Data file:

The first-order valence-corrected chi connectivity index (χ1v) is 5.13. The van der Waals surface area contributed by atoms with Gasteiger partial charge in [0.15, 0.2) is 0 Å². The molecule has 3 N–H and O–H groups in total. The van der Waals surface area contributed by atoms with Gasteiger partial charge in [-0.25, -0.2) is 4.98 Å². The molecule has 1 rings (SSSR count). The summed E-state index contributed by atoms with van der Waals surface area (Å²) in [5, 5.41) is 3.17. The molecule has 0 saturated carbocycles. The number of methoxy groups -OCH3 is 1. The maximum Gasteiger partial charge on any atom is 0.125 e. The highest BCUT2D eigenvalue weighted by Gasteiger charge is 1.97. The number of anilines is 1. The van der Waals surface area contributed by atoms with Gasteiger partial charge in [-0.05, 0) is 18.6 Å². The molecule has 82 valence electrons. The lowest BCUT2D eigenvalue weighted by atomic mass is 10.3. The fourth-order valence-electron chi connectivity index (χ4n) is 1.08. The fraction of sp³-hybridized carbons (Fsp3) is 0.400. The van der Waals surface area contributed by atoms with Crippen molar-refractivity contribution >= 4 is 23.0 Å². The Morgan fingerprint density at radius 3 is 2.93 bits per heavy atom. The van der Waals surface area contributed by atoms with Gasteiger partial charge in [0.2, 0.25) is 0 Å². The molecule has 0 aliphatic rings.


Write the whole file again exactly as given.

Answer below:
The first-order valence-corrected chi connectivity index (χ1v) is 5.13. The van der Waals surface area contributed by atoms with Gasteiger partial charge in [0.15, 0.2) is 0 Å². The molecule has 3 N–H and O–H groups in total. The van der Waals surface area contributed by atoms with Gasteiger partial charge in [-0.25, -0.2) is 4.98 Å². The molecule has 1 rings (SSSR count). The summed E-state index contributed by atoms with van der Waals surface area (Å²) in [5, 5.41) is 3.17. The molecule has 0 saturated carbocycles. The number of methoxy groups -OCH3 is 1. The maximum Gasteiger partial charge on any atom is 0.125 e. The highest BCUT2D eigenvalue weighted by Gasteiger charge is 1.97. The number of anilines is 1. The van der Waals surface area contributed by atoms with Gasteiger partial charge in [-0.05, 0) is 18.6 Å². The molecule has 82 valence electrons. The lowest BCUT2D eigenvalue weighted by atomic mass is 10.3. The fourth-order valence-electron chi connectivity index (χ4n) is 1.08. The fraction of sp³-hybridized carbons (Fsp3) is 0.400. The van der Waals surface area contributed by atoms with Crippen molar-refractivity contribution >= 4 is 23.0 Å². The Morgan fingerprint density at radius 3 is 2.93 bits per heavy atom. The van der Waals surface area contributed by atoms with Gasteiger partial charge in [0.2, 0.25) is 0 Å². The molecule has 0 aliphatic rings.